Given Netanyahu’s legal troubles, the Trump administration should prepare for the possibility that Israel may have a new prime minister.
It is rarely easy to point to one person responsible for landmark social change. But when it comes to civil rights in Israel, there was one person. It was Shulamit Aloni.
Before the Yom Kippur War, Yossi Beilin had blind faith in Israel’s leaders and in God. He emerged from the war utterly changed.
In June 2004 I visited Mahmoud Abbas in Amman. We met at the PLO’s official residence, where Abu Mazen (as Abbas is popularly known among both Palestinians and Israelis) likes to stay whenever he is in Jordan. We spent almost the entire day in conversation together.
President Bush was in this part of the world last month, and I had the opportunity to attend two of his speeches, one at the Knesset, the other at the World Economic Forum in Sharm el Sheikh. On both occasions I found myself standing up and clapping for a president whose feelings of friendship for Israel cannot be doubted — but both times I got up so as not to be the only person in the room to remain seated.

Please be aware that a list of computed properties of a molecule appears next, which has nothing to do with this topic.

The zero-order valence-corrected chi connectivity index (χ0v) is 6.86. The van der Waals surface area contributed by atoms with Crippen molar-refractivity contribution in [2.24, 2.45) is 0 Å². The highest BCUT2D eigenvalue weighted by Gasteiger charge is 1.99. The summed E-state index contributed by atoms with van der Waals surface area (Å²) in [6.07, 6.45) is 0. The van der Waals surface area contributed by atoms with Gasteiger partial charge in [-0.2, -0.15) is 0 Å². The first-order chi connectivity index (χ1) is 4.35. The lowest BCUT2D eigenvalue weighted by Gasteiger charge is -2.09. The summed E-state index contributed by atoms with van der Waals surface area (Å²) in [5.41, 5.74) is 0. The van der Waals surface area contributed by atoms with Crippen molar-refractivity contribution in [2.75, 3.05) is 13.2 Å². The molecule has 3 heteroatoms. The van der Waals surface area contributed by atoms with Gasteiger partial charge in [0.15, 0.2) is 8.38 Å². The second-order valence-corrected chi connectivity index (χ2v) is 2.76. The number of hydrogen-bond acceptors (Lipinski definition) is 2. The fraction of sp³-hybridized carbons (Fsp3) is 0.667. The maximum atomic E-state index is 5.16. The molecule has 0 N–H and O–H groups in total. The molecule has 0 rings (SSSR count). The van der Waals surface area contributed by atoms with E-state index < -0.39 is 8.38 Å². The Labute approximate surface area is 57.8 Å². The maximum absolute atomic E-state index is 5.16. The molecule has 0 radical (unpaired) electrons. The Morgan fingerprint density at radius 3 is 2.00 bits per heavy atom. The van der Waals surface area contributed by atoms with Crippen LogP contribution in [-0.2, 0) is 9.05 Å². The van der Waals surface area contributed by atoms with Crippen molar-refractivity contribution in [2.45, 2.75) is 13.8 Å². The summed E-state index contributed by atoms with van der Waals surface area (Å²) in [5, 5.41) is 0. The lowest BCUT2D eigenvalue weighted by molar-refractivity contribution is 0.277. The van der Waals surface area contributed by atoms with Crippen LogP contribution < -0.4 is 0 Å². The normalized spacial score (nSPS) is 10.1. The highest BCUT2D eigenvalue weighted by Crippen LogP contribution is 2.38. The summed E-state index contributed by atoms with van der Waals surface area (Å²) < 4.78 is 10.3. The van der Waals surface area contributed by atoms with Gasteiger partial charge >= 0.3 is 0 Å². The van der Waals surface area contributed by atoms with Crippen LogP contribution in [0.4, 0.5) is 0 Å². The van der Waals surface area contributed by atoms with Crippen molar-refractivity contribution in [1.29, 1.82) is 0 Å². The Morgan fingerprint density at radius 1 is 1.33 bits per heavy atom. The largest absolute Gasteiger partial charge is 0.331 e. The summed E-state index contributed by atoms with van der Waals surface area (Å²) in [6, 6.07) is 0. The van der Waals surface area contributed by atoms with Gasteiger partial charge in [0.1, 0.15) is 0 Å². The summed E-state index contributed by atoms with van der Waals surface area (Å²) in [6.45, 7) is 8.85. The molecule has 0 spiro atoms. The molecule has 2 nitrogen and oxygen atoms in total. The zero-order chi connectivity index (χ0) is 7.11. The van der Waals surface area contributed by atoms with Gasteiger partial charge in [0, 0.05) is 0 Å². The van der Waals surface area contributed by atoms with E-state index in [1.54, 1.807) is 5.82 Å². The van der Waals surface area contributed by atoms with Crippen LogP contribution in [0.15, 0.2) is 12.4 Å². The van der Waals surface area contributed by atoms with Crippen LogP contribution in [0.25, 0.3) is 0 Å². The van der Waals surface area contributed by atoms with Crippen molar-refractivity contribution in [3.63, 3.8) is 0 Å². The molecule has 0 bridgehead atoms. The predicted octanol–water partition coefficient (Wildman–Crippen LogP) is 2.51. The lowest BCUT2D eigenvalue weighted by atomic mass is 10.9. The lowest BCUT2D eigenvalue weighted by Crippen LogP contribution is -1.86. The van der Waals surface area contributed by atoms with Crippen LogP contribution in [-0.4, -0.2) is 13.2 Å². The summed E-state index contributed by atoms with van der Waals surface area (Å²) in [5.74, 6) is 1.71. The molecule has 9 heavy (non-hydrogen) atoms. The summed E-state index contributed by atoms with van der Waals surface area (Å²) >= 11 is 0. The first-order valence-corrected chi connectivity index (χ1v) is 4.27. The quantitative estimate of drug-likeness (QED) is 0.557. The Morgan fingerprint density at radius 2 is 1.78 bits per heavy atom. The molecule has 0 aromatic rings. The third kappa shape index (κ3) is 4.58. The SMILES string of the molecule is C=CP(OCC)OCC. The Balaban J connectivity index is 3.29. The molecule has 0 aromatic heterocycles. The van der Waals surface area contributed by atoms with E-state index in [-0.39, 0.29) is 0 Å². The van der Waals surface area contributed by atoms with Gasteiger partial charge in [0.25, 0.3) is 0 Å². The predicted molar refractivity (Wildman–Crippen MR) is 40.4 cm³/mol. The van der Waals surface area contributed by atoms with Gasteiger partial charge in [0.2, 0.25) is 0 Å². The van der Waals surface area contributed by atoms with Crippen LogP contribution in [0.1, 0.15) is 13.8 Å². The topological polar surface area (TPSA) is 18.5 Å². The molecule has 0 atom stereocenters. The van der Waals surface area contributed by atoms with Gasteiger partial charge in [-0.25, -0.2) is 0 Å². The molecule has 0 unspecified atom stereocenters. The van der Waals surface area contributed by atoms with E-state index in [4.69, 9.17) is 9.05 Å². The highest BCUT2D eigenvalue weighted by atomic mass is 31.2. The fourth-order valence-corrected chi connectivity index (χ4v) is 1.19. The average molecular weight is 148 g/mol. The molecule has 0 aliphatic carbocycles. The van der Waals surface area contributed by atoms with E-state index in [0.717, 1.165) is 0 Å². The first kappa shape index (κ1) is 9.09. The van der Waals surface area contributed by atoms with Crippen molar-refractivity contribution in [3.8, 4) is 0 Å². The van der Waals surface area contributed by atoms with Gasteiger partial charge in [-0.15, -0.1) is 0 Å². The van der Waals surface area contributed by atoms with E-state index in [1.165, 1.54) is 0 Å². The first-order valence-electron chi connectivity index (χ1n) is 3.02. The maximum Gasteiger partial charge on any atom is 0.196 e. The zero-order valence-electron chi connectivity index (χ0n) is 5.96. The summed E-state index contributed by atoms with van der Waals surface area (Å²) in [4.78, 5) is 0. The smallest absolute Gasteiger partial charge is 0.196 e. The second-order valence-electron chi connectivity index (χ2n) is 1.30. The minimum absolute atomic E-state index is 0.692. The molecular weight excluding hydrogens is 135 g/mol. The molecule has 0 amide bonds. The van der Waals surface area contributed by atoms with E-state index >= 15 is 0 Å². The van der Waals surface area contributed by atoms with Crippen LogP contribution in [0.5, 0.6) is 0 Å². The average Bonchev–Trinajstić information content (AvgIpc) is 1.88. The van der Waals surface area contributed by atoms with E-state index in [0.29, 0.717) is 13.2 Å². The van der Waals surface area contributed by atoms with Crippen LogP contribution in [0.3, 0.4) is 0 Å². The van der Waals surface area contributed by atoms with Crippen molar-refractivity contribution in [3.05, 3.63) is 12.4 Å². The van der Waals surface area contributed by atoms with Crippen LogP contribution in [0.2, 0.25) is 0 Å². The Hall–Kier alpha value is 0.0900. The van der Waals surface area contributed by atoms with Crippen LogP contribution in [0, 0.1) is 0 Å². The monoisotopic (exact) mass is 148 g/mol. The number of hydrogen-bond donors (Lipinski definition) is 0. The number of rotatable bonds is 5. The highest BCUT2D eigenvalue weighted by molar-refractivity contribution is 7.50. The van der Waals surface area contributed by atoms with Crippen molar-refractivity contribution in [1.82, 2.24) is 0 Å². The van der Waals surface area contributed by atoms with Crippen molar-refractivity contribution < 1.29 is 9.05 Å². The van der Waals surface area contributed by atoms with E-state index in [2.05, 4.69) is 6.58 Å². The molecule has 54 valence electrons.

The decade of the 1970s was, for Israel, the era of the Yom Kippur War and the peace with Egypt that came in the war’s wake. The 1990s were the time of the Oslo agreement and the peace with Jordan that followed it. Sandwiched in between, the 1980s were a decade of missed opportunities. Ushered in by the diplomatic radicalism of the Begin-Sharon school, the decade was marked by a continuing political paralysis that resulted from electoral deadlock and the rotating premiership of Shimon Peres and Yitzhak Shamir.
Looking at the controversy that has erupted over former President Jimmy Carter’s book, “Palestine: Peace Not Apartheid,” I have to say I am a little envious — envious of a national culture in which a book, or just a book title, can stir such a debate.
What President Carter says in his new book about the Israeli occupation and our treatment of Palestinians in the occupied territories — and perhaps no less important, how he says it — is entirely harmonious with the kind of criticism that Israelis themselves voice about their own country.
The fate of the Middle East, over which recent events in both Gaza and Lebanon cast a foreboding shadow, is dependent on five weak leaders.
During the mid-1990s, Marwan Barghouti and his close friend Qaddoura Fares initiated a number of meetings with representatives of the Israeli peace camp. They presented themselves as people committed to turning the Oslo process into a peace agreement between Israel and Palestine by May 1999, the date that had been determined in bilateral